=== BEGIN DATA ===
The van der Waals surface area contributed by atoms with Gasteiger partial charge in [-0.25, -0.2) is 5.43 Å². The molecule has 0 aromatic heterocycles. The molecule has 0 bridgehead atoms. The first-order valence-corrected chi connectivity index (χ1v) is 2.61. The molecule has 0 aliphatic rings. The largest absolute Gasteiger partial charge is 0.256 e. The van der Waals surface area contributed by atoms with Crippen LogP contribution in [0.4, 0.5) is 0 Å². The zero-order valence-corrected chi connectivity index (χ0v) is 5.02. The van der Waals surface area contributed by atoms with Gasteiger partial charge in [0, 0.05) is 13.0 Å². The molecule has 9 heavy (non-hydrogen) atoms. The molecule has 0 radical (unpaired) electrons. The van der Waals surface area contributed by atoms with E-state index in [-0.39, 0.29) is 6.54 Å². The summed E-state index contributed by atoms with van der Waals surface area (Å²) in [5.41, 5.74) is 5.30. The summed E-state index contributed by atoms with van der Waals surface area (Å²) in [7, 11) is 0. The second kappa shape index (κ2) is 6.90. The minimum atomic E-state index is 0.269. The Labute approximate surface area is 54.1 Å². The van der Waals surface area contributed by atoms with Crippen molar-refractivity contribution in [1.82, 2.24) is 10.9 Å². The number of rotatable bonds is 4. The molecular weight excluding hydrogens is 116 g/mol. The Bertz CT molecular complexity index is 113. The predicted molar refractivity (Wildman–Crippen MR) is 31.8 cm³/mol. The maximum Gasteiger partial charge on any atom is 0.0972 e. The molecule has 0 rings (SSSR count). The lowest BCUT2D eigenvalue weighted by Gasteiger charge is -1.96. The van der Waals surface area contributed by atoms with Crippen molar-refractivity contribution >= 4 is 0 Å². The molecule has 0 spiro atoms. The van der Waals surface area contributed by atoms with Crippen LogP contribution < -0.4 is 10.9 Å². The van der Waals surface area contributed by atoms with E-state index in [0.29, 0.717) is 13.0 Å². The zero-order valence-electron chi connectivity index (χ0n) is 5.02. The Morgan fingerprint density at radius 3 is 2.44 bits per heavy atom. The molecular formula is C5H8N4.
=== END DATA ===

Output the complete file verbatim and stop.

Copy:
The van der Waals surface area contributed by atoms with Gasteiger partial charge in [-0.25, -0.2) is 5.43 Å². The molecule has 0 aromatic heterocycles. The molecule has 0 bridgehead atoms. The first-order valence-corrected chi connectivity index (χ1v) is 2.61. The molecule has 0 aliphatic rings. The largest absolute Gasteiger partial charge is 0.256 e. The van der Waals surface area contributed by atoms with Crippen LogP contribution in [0.4, 0.5) is 0 Å². The zero-order valence-corrected chi connectivity index (χ0v) is 5.02. The van der Waals surface area contributed by atoms with Gasteiger partial charge in [0, 0.05) is 13.0 Å². The molecule has 9 heavy (non-hydrogen) atoms. The molecule has 0 radical (unpaired) electrons. The van der Waals surface area contributed by atoms with E-state index in [-0.39, 0.29) is 6.54 Å². The summed E-state index contributed by atoms with van der Waals surface area (Å²) in [5.41, 5.74) is 5.30. The summed E-state index contributed by atoms with van der Waals surface area (Å²) in [7, 11) is 0. The second kappa shape index (κ2) is 6.90. The minimum atomic E-state index is 0.269. The Labute approximate surface area is 54.1 Å². The van der Waals surface area contributed by atoms with Crippen molar-refractivity contribution in [1.82, 2.24) is 10.9 Å². The number of rotatable bonds is 4. The molecular weight excluding hydrogens is 116 g/mol. The Bertz CT molecular complexity index is 113. The predicted molar refractivity (Wildman–Crippen MR) is 31.8 cm³/mol. The maximum Gasteiger partial charge on any atom is 0.0972 e. The molecule has 0 rings (SSSR count). The lowest BCUT2D eigenvalue weighted by Gasteiger charge is -1.96. The van der Waals surface area contributed by atoms with Crippen molar-refractivity contribution >= 4 is 0 Å². The molecule has 0 spiro atoms. The van der Waals surface area contributed by atoms with Crippen LogP contribution < -0.4 is 10.9 Å². The van der Waals surface area contributed by atoms with E-state index in [0.29, 0.717) is 13.0 Å². The zero-order valence-electron chi connectivity index (χ0n) is 5.02. The Morgan fingerprint density at radius 3 is 2.44 bits per heavy atom. The molecular formula is C5H8N4.